INDIANAPOLIS (WISH) – As she unloaded her two grandchildren to walk them into an Indianapolis day care center, Paula White said she knows paying for quality care isn’t easy.
“It definitely is an issue,” she said. “It’s hard to make ends meet when you’re paying so much for child care.”
It’s harder now more than ever. The Pew Research Center recently found average weekly child care expenses for families with working moms rose by more than 70 percent from 1985 to 2011. In the last year, Child Care Aware of America reports the cost of childcare has increased at up to eight times the rate of increases in family income. In 31 states, the group said it’s more expensive to send your infant to a child care center than it is to send your older child to a four-year state college or university.
Michelle Noth McCreedy, director of public policy for Child Care Aware of America, said there are a lot of reasons for the increase including inflation and the cost of doing business, like overhead, utilities, equipment and materials.
“Tuition barely covers it,” said McCreedy.
In Indiana, Child Care of America said the cost of full-time care was $6,448 for a 4-year-old, $5,759 for school-aged children, and $8,073 for infant care. Indiana is more affordable than most other states.
But Jaime Barb, a new mom, said it’s still a challenge.
“It’s about half my paycheck,” she said, referring to child care costs. “We tried to think about the ‘stay at home’ thing but the (other) half of my paycheck is obviously useful with student loans … so basically half of it’s day care, half of it’s student loans.”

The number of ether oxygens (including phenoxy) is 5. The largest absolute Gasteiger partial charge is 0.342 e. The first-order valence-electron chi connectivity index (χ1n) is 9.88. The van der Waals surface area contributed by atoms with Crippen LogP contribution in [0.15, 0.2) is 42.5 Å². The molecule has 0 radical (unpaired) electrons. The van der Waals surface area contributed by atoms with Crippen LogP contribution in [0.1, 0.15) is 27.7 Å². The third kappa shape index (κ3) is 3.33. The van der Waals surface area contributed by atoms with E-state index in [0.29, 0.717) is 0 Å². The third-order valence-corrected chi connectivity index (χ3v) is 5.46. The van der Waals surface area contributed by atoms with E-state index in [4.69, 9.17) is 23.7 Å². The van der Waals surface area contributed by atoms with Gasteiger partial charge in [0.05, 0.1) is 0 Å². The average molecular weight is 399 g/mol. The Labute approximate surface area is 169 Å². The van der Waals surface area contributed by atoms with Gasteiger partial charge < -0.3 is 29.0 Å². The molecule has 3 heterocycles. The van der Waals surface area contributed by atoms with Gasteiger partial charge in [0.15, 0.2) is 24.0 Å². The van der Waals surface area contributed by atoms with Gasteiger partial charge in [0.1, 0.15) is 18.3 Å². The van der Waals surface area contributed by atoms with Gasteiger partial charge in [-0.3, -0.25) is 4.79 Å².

In two-parent homes, more moms are choosing to stay home, more than any time in the last two decades, according to Pew.
“We actually had one parent do the math on their hourly wage and found out that they would be making $1.50 an hour more by working instead of staying home with their three children, so decided to stay home,” said McCreedy.
Child Care Aware of America said other parents rely on family members, some moms and dads work opposite shifts, and others seek financial help through local or state agencies. Subsidies include the federal Child Care and Development Block Grant, Social Services Block Grant and Temporary Assistance for Needy Families fund.
In November 2013 Indiana’s Family and Social Services Administration announced it would make an additional $23 million available to low-income Hoosiers to cover child care expenses in 2014. According to FSSA records, 23,809 families and 44,145 children are authorized for a voucher through the Child Care and Development Fund. An FSSA spokesperson said while there is a wait list for this kind of assistance, it was “greatly decreased” with the transfer of additional funds last fall.
Private assistance is also available at certain facilities through scholarships and sliding fee scales.
McCreedy said it’s critical parents don’t just look at the cost of child care when choosing where to send their children.
“Make sure even if the cost looks good, you’re looking at quality too,” she said. “Make sure the program is licensed, child care providers are CPR and first-aid trained and providers have a criminal background check.”
Click here to find a licensed child care center and for more information on financial assistance.